Xe8472 is a first-of-its-kind technology that simulates the human visual system

The Human Visual System

The visual perception of humans is a highly complex process. What we ’see‘ is not a representation of  technical optical data, it’s an interpretation of this data by the human brain.

Any kind of optical illusions exploit this.

Direct warm sunlight. The human skin and all objects also reflect the ambient light from the blue sky. The camera sees and records this. Even the latest generation of professional Cameras.
The human brain however will compensate for this. What we (humans) actually experience is the same skin color that we would under varying lighting conditions. (within some limits)


simulates these physiological and psychological processes inside the human brain.


Color Constancy

Xe8472 deals with a topic called „Color Constancy“ which both NASA and MIT researched for decades with no practical outcome to date. NASA Langley Research Center’s comments on the topic:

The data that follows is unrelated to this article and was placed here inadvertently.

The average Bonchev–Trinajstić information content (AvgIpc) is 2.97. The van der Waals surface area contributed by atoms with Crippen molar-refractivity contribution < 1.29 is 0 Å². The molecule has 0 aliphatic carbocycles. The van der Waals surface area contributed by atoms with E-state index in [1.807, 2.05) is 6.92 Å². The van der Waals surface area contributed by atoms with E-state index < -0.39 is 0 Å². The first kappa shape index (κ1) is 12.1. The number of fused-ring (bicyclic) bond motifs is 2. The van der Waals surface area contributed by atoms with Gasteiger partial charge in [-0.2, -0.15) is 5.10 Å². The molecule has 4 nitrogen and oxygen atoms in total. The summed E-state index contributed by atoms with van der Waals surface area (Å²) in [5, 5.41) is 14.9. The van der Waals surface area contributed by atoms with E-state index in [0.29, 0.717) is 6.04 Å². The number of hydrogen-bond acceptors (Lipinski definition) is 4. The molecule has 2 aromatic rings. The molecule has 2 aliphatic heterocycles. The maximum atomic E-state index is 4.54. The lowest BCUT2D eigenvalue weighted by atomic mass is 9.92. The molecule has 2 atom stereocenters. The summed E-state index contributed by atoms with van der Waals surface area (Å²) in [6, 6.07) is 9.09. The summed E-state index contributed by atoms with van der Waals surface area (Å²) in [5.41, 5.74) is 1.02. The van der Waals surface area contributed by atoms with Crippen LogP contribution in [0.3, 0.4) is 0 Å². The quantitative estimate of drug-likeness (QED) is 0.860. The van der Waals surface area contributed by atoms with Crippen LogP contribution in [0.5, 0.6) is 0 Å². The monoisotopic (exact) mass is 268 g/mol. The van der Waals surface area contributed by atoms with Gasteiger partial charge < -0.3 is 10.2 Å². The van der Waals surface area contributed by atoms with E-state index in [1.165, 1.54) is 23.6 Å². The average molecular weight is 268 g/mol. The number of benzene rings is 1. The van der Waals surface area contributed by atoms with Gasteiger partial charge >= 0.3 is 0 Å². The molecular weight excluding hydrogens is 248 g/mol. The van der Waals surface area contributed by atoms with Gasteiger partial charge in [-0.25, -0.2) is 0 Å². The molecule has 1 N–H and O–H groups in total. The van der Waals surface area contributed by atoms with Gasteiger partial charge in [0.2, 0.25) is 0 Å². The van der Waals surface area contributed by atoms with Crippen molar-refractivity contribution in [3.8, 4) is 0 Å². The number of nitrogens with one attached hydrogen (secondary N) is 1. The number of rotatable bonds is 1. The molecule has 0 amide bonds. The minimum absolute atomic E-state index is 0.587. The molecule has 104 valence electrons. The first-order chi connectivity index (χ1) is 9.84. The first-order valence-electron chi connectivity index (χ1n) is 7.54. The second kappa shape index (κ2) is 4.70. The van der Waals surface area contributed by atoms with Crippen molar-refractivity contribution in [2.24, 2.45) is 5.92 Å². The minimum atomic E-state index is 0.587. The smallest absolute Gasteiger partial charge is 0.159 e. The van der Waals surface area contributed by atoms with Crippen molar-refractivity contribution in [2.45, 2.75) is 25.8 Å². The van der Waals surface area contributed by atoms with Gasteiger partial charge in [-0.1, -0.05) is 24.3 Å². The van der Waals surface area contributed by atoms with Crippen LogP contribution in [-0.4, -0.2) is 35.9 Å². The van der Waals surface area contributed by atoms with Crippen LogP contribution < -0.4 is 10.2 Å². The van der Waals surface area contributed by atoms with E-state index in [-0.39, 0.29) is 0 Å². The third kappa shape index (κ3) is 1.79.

The goal is to make the recorded image look like what you would have seen if you had been observing the scene in person. This means full visual realism analogous to the „concert hall“ sound of audio fidelity.

Color Constancy is something completely different than  „automatic color correction“ or  „white balance“.



Technology in general is supposed to be smart. In this case, smart enough to acknowledge when the original data should not be altered.

It is no challenge to invent algorithms that correct color shifts, the real challenge is to know if there is a visible color shift at all and to simulate how the human eye-brain would actually perceive it.

And this is precisely what Xe8472 does.

Moving Pictures

The way bigger challenge than applying such an autonomous algorithm to a single image without getting into problems is to apply the algorithm to moving pictures.

The algorithm was first introduced as Xe847 in 2002 for Photos.

It took more than a decade of R&D to get it right for professional Film.

Therefore it is now called Xe847-2